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My Micro-Interaction

Micro-Interaction. “A smile from a stranger or a quick conversation with a colleague can bring unexpected joy to our day or even teach us something new. In some cases, these interactions will not only brighten our days, but alter the course of our lives.” My micro-interaction happened during a difficult time. That is often when we learn life’s greatest […]

My Last Day of Radiation July 24, 2013
My Last Day of Radiation July 24, 2013

Micro-Interaction. “A smile from a stranger or a quick conversation with a colleague can bring unexpected joy to our day or even teach us something new. In some cases, these interactions will not only brighten our days, but alter the course of our lives.”

My micro-interaction happened during a difficult time. That is often when we learn life’s greatest lessons. The year was 2013. My father in-law was fighting pancreatic cancer at 62, I had 3 children under 5, and at 39 years old I was diagnosed with a Grade 3 Astrocytoma, brain cancer. My perspective changed drastically. I started to see life through a different lens. I had a greater understanding of appreciating the moment, living in the now, and the truly understanding the fragility of life. I started to realize that these were lessons I TOOK from cancer! They were MY gift for the journey I had taken on and I would never give them back. I owned them!

The surgery I had was called a craniotomy. Ten days later, while seeing life differently, I was told I had to go through chemotherapy and radiation. I was expecting this, and was humbled and put in my place very quickly by the severity of chemotherapy. When I started radiation, at Capital Health in Hopewell, NJ, I asked for the earliest time I could get. I was back at work, working out, and and I wanted to make the most of what became shorter days. Lethargy may have come in to play, but the majority of the day was mine, so the earlier we can start the better. Radiation treatments began at 7 AM, and the first opening was 7:15. Done! I’ll take it!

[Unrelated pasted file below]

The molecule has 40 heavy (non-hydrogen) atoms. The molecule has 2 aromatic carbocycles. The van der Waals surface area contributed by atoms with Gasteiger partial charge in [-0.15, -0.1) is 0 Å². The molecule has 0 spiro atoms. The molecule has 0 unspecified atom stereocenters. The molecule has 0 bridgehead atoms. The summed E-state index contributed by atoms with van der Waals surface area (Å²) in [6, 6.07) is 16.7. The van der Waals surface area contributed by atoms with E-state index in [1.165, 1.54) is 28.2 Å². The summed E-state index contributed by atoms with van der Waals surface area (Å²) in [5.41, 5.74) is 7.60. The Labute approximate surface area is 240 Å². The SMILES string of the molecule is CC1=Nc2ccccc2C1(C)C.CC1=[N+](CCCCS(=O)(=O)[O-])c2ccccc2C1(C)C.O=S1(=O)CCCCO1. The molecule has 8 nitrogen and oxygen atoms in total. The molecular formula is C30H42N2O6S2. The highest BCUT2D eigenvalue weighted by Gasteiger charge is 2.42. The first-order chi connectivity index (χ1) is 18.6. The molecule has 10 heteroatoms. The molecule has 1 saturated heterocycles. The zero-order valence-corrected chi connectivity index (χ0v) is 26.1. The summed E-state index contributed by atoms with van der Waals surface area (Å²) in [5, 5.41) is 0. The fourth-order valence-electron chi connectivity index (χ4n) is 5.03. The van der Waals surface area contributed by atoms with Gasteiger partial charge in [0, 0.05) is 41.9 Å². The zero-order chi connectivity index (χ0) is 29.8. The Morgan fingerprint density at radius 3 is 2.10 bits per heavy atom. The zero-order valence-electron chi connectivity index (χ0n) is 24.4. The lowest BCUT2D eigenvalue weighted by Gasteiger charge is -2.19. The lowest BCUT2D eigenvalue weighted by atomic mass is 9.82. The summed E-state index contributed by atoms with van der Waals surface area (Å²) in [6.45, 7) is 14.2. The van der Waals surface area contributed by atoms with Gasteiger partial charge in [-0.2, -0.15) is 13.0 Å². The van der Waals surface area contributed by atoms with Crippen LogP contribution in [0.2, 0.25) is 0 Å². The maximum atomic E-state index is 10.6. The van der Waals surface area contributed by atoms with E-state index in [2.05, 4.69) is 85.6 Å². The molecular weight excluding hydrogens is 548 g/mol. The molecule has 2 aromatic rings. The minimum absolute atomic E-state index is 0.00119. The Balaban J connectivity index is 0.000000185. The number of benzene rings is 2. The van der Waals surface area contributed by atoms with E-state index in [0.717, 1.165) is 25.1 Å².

Each morning I would see what looked like a 4’11, emaciated, (I’m guessing) 70-year-old woman having her son walk her to the radiation room. She was obviously going through a very difficult time, and her path was heading in a challenging direction. I never got to speak to her as it was the son who would come to the waiting room until her session was complete. He would then go get his mom and help her walk out of the radiation to their car.

During my second week of radiation, a nurse came up to me and said, “Mr. Newman the woman who goes before you, today is her last day. If you’d like you could have the 7 AM session from this point forward.” Done! I’ll take it! She then told me that they do a ceremony for patients when they finish their radiation sessions. They say prayers, read poems, and then ring a gong to celebrate finishing this difficult process. “Would you like to join us in the hallway to be part of her celebration?”

I thanked her for the invite, and respectfully declined. I told her I would stay in the waiting area and do some work, and to just let me know when you are done and ready for me to start my session. I grabbed my iPad to get back to work, and as I opened it I saw my reflection in the screen. When I saw myself I thought, “Who the fuck do you think you are?? We are a family of warriors, and family is always there for each other at the deepest and darkest of time!

I immediately got up and walked outside to the ceremony. I saw this beaten down woman, with a huge smile on her face; this was her moment, her journey, her legacy that she owned. She grabbed that that hammer, with everything she had she hit that gong, and at that moment I learned what strength really is. It’s not how big your arms are, it’s now how much you bench press, its something that is hidden in our bellies and at the deepest and darkest of times we can find it, grab it and own it. It then becomes ours. I saw real strength, and just started to cry. I was inspired; I was proud; I was part of a family and community that was more real then anything I could have imagined. This was the strongest person I had ever seen in my life.

I called my wife immediately, and I told her that my last day of radiation she needed be there with me to experience the purity of life that I saw from this ceremony. She may not see it the same way, but it was a moment we can share and would always have. I will never forget that OUR day together when I rang that gong, and I thank all the WARRIORS who showed me what strength really is!

My Micro-Intention was learning about strength, understanding community, and knowing my WARRIOR family was bigger and stronger then I ever thought.

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